Epilepsy? Cut it out!
In case of drug-resistant epilepsy, surgery can be a concrete answer. An answer we’re not talking about that much. Not yet.
We met epilepsy three years ago. We were on holiday, walking on the beach. It appeared out of nowhere. It was the Summer of 2013. A lot of things has changed since then, both for Leonardo and for us. Today, Leonardo is still a kid more wonderful than ever. This thanks to some doctors — extraordinary people, first of all — who operated in a situation that had become dramatic in the meantime. Let’s go in order.
In July 2013 we had just started our holidays in France when Leonardo, all of a sudden, acted in a strange way two times in a day: standing, it was like he was gazing into space. He couldn’t reply us. The first time all this occurred we went to the First Aid point on the beach. They suggested us to go back home and have Leonardo get some sleep/rest. Probably he was suffering from the heat, or he hadn’t eaten so much at breakfast. It seemed the reasons were as simple as this.
In the afternoon, we were again at the beach. Leonardo was fine after having lunch and taking a nap. There was no reason to think that what had happened in the morning was something different from a single, solitary episode. Unfortunately, we were wrong.
After a bath, the same episode occurred, again. The First Aid Point called for an ambulance to take us to the nearest hospital. The day after we were at home, more relaxed. All the examinations, EEG included, said there was nothing wrong. I can still remember today what they told us. Not the exact words, but the sense, for sure: we could continue our holiday, there was no reason to worry about what had just happened. They told us to come back after four days, to talk with a neurologist that was not in service. Just to be certain.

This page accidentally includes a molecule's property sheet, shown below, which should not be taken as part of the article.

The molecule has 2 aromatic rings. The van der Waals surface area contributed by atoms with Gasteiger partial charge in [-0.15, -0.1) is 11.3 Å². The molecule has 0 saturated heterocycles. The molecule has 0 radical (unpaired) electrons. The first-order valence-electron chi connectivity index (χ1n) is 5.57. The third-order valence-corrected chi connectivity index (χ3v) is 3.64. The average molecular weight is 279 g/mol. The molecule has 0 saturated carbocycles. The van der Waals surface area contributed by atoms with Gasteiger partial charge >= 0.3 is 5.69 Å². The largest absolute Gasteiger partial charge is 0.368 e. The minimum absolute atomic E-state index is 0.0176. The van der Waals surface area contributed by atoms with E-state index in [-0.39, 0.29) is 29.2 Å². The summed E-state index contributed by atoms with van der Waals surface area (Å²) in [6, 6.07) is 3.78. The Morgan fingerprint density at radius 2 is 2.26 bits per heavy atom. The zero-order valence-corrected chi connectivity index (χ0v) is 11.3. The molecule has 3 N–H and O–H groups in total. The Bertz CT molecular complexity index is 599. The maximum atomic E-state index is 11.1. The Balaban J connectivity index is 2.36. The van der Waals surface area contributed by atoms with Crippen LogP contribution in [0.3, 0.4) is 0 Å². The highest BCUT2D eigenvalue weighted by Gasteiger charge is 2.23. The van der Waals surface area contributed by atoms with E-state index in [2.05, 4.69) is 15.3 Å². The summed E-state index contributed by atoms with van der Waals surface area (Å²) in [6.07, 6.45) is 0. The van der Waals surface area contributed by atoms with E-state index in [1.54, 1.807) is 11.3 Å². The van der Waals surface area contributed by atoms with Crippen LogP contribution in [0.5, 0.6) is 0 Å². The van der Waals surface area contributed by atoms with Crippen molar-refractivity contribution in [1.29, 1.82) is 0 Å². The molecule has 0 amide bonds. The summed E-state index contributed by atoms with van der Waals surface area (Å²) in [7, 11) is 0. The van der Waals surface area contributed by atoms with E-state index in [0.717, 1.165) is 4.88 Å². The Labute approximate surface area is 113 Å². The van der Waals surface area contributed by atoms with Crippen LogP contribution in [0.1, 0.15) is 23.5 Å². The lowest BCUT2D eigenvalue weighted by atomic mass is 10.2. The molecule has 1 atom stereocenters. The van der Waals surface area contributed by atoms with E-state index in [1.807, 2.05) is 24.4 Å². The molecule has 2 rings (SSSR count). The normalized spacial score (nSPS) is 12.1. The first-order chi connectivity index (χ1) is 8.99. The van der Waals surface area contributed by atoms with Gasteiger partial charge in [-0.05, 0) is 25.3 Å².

We didn’t go back to the hospital, never. After a calm day, Leonardo all of a sudden had a really strong seizure. It was clear, at that point, that the best thing to do was to come back home in Italy. We put together our luggage and drove back to Milan. At the hospital, after some examinations and another EEG, the answer was unequivocal: epilepsy. Focal epilepsy, to be precise. Abnormal electrical activity, and so seizures, started in a limited area of the brain. That word — focal — had no particular meaning for us at that moment: our son, in good health till some days before, was suffering all of a sudden from epilepsy. And that was a difficult news to accept. But that word, focal, become later fundamental.
They immediately started a pharmacological therapy, and we tried to re-arrange our days accordingly. As days and weeks passed by, it became clear that something wasn’t going the right way: finding the right medicines and doses for each patient is not something that occurs in a few days, and sometimes not even in some weeks, they told us. We were so prepared to wait for some time, hoping medicines would solve the situation sooner or later. There isn’t just one kind of epilepsy. Some of them turn out well after adolescence, some of them can be controlled by medicines. We felt hopeful.
Unfortunately, seizures Leonardo suffered from didn’t reduce. On the contrary, they were increasing in number and Leonardo started using less the left arm. In October, they decided on doing a second MRI. It was clear that Leonardo was drug resistant. While at the hospital, the night before the MRI, seizures started to increase in number and intensity. In the morning the situation was getting worse and worse: Leonardo was not more able to recover from seizures, so they put him into an induced pharmacological coma.